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This is a Steel Wool Photo Shot with a 360-Degree Camera

Australian photographer Rod Evans took his 360-degree camera out at night this past weekend and created this mind-bending “little planet” photo of himself spinning burning steel wool above his head.

“I’m new to the whole world of 360 imagery but I am quite experienced with spinning steel wool, so on Saturday night I thought I’d try and combine the two,” Evans tells PetaPixel. “I’m not the first to try it I must admit, I have seen some other 360 photographers spin steel wool, with great results, but I don’t think I’ve seen an image quite like mine, as of yet.”

Evans was shooting with his Insta360 ONE, a $299 360-degree camera that provides manual controls and RAW capture.

“I took the camera (mounted on a small tripod) and placed it on the ground about 2 meters [~6.5 feet] in front of me,” Evans says. “I set the camera to a 15-second countdown timer which allowed me time to find my position and have the steel wool burning and spinning by the time the camera shutter opened. I spun the wool continuously with the sparks shooting out and over the top of the camera until it all burnt out. The camera stopped after a 20-second exposure.”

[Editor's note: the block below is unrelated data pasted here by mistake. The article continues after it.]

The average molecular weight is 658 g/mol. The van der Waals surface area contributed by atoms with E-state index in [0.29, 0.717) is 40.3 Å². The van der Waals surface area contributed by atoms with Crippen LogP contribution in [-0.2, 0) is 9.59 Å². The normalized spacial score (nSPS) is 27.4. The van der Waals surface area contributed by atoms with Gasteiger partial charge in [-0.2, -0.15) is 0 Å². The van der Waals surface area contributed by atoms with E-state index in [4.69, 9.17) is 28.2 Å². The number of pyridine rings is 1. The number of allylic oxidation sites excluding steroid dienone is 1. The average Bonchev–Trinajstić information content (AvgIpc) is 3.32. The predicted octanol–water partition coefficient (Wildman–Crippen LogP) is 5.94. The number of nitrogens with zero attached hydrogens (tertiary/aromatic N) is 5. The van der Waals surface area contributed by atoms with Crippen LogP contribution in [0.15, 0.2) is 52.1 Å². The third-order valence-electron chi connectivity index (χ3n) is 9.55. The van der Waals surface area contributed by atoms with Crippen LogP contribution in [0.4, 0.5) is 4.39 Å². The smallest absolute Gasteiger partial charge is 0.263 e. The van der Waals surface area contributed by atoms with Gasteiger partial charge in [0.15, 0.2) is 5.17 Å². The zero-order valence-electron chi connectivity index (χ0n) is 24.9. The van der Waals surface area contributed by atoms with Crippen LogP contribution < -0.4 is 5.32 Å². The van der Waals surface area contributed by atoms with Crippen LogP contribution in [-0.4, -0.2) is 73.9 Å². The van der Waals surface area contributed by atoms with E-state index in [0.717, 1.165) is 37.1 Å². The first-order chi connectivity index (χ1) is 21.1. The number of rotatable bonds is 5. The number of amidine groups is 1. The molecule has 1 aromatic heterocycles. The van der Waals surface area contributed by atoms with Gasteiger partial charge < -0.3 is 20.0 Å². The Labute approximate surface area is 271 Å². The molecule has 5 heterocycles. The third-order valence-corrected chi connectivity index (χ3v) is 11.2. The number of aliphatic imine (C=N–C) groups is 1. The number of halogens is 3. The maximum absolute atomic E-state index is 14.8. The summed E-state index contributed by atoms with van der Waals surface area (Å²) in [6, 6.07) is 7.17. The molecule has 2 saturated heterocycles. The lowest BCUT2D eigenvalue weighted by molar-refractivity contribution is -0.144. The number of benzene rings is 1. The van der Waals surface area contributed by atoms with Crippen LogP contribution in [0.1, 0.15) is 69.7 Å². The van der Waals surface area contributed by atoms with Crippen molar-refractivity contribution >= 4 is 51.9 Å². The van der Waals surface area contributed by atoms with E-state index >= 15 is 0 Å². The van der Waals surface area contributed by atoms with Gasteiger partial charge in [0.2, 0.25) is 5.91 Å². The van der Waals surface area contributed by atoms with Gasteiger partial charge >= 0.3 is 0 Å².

Evans then loaded the RAW photo up into the software that comes with his camera (Insta360 Studio) and turned the image into the “tiny planet” (stereographic projection) photo seen above.

“The camera is cheap and in my opinion does not capture colors well in low light, as my steel wool shot had some unappealing greens and pinks running through the image, which I did my best to remove in post,” Evans says. “I basically desaturated most colors throughout the image except for orange and yellow, which is quite evident in the brown grass. The tripod was visible right in the middle of the tiny planet so I removed that in Photoshop.”

You can find more of Evans’ work on his Instagram, Facebook, and Redbubble.


P.S. “I should highlight the dangers of spinning steel wool, especially in hot dry conditions,” Evans says. “It is a huge fire hazard so the utmost care needs to be taken.”

There have been numerous cases of steel wool photographers destroying everything from their camera equipment to historic landmarks.


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